Thousands of movies will be removed from Netflix in the US after the streaming service decided not to renew a deal with distributor Epix.
Removed titles will include the Hunger Games and Transformers movies.
Netflix, which has more than 60 million subscribers worldwide, said it wanted to focus on exclusive content.
A spokesperson said that the move would not affect customers who use the company's New Zealand and Australian service, however many Kiwi viewers use VPNs to log in to the US and British version of Netflix.
Rival service Hulu will take on the Epix catalogue. "Our subscribers have been asking us for more, and more recent, big movies," Hulu said.
"We listened. Through this new deal with Epix, we are proud to now be able to offer a huge selection of the biggest blockbusters and premium films."
Netflix's deal with Epix - which was worth a reported US$1bn - runs up until the end of September 2015, at which point the films will disappear from the service.
Explaining the move to subscribers, Netflix's chief content officer Ted Sarandos wrote: "While many of these movies are popular, they are also widely available on cable and other subscription platforms at the same time as they are on Netflix and subject to the same drawn out licensing periods."
He then went on to list a variety of exclusive shows coming up on the service, including new work from Ricky Gervais, Idris Elba and Adam Sandler.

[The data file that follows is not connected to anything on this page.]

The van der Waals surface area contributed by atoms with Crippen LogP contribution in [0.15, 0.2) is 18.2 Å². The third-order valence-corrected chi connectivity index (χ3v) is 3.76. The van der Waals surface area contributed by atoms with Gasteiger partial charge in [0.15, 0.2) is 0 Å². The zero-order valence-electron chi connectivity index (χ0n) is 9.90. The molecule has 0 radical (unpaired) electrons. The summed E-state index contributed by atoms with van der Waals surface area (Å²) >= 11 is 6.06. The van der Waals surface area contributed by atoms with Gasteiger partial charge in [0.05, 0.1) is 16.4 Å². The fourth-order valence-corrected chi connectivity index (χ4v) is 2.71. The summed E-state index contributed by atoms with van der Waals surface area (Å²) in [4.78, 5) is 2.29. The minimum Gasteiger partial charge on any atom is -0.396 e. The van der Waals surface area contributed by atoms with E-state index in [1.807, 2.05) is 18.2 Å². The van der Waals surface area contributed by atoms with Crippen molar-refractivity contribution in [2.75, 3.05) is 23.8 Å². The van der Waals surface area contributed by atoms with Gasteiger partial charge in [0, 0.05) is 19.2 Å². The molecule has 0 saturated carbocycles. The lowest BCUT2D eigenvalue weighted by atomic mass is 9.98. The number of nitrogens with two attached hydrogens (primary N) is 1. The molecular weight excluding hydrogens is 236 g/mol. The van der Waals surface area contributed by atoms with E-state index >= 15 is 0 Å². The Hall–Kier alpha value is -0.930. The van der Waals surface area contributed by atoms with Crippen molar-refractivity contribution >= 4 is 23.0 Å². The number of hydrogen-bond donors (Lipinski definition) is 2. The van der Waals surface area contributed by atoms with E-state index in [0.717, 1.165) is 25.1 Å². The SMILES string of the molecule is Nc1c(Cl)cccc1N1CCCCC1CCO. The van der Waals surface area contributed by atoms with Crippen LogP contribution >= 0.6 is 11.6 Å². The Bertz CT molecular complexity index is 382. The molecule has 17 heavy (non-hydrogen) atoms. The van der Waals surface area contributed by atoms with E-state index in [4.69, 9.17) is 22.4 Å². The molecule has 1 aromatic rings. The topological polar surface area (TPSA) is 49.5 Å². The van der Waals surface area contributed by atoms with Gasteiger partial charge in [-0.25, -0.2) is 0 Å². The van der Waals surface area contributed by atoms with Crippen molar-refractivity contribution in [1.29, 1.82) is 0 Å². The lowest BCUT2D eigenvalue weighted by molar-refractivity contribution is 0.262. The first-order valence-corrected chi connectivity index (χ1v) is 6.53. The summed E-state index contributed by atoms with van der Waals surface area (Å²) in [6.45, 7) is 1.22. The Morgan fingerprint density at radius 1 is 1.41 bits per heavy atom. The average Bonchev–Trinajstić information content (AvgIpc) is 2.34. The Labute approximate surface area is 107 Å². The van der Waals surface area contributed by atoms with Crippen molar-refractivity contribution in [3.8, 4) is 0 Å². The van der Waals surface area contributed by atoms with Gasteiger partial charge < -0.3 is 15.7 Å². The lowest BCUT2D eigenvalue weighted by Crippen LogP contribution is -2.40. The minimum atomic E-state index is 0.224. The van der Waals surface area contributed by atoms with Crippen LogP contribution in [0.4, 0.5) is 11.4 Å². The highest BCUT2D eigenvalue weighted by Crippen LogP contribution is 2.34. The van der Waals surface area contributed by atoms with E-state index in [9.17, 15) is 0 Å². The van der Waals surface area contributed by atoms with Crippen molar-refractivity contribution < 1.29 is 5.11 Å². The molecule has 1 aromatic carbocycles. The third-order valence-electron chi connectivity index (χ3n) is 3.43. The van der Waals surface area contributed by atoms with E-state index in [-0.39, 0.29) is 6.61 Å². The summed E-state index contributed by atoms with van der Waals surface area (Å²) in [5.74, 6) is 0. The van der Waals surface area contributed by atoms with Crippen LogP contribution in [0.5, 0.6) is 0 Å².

He also praised an upcoming Netflix-made documentary about Rolling Stones guitarist Keith Richards.
As competition between video on demand (VOD) services intensifies, Netflix's decision may appear to be an unlikely move.
However, Forrester analyst Jim Nail said he believed the company was making a calculated gamble.
"Netflix is a very smart data company," he said.
"They didn't make this decision without looking at how many people are viewing these titles."
He said Netflix was positioning itself to be considered a luxury service with high-quality offers rather than an enormous library.
"They're not trying please everyone. They're pleasing people who want premium content. That's not all of America."
Globally, Netflix faces similar battles. In the UK, its film library is hindered thanks to existing deals between movie distributors and Sky, which has its own on-demand offering, Now TV.
As well as signing content deals, VOD services are investing heavily in creating original content. The platform is seen by some in the industry as a welcome alternative to the commissioning processes and priorities of established cable networks and film studios.
The approach is reaping dividends. At this year's Emmy awards, Netflix enjoyed 34 nominations, while Amazon - it too a major VOD player - earned 12.
Yahoo, a minor player at this stage, earned one nomination for Community - a comedy that had been cancelled by US network NBC.
The breadth and success of VOD programming means Netflix's decision is a reflection that no single firm will be able to dominate the market, said Mr Nail.
"Netflix is thinking about what they want their role in the viewers' video consumption to be, as opposed to thinking they can monopolise all video consumption.
"I think they're taking a bet here - but they've made those calculated bets in the past."